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OPEC+ may abandon quota deal at oil prices of over 70 USD per barrel

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The countries from the OPEC+ group may give up their agreement to cut production if the price of oil exceeds 70 USD per barrel. This can happen earliest on their next meeting in June.

To reduce the oil prices to the comfortable 50-60 USD per barrel, the production may increase. The question is only how much prices can fall if the US yields continue to increase.

At the beginning of the week, the Russian Energy Minister Alexander Novak suggested that OPEC yield may return to its previous level after June if global demand exceeds supply. Russian President Vladimir Putin, commenting on the situation on the oil market, noted that Moscow is not a supporter of an uncontrollable rise in prices and that his country is “fully satisfied with current prices”.

WTI oil

The price of Brent oil, which is a reference for the European market, in early April exceeded the threshold of 71 USD per barrel for the first time since November 2018, when market volatility increased due to US sanctions against Iran. According to experts from the International Energy Agency (IEA), which this week publishes its monthly report, raising prices above this threshold is uncomfortable for consumers during the slow pace of economic growth.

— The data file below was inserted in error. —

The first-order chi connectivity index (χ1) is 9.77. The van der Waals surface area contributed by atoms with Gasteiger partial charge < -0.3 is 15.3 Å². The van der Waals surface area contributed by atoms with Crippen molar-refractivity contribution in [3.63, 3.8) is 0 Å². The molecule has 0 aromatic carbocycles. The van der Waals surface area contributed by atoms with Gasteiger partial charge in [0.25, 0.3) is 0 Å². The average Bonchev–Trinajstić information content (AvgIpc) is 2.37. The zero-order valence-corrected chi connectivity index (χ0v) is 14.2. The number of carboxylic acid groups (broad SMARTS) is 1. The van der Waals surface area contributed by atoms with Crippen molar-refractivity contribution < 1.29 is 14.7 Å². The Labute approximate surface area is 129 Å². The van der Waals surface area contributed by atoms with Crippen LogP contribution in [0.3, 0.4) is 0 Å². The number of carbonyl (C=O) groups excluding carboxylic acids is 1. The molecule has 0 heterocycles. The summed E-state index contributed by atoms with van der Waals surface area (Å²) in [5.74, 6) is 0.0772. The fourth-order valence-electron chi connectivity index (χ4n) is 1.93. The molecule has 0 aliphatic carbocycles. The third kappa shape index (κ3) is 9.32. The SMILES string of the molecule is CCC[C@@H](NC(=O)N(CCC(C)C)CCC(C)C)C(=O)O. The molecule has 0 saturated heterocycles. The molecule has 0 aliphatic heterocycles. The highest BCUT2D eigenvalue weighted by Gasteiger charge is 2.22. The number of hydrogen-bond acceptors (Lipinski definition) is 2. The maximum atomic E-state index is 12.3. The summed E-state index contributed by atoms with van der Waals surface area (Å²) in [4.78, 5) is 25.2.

In its April report, the IEA kept unchanged its forecast for the growth of oil demand in 2019 at 1.4 million barrels per day. The oil inventories of the OECD countries in February were again 16 million barrels above the five-year average.

The rate of increase in oil supply from non-OPEC countries will slow down in 2019 and will shrink by more than 1 million barrels per day to 1.7 million barrels, shows the IEA report.

The oil production growth in the countries outside the cartel in the second half of 2018 reached a stunning pace of 3.4 million barrels per day on an annual basis. But in the first quarter of the year, it slowed down to 2.4 million barrels, of which 92% was the increase in US mining.

For this year, the IEA expects an increase of 1.6 million barrels per day in the United States to be 1.6 million barrels per day, of which 0.4 million barrels will be from the shale oil.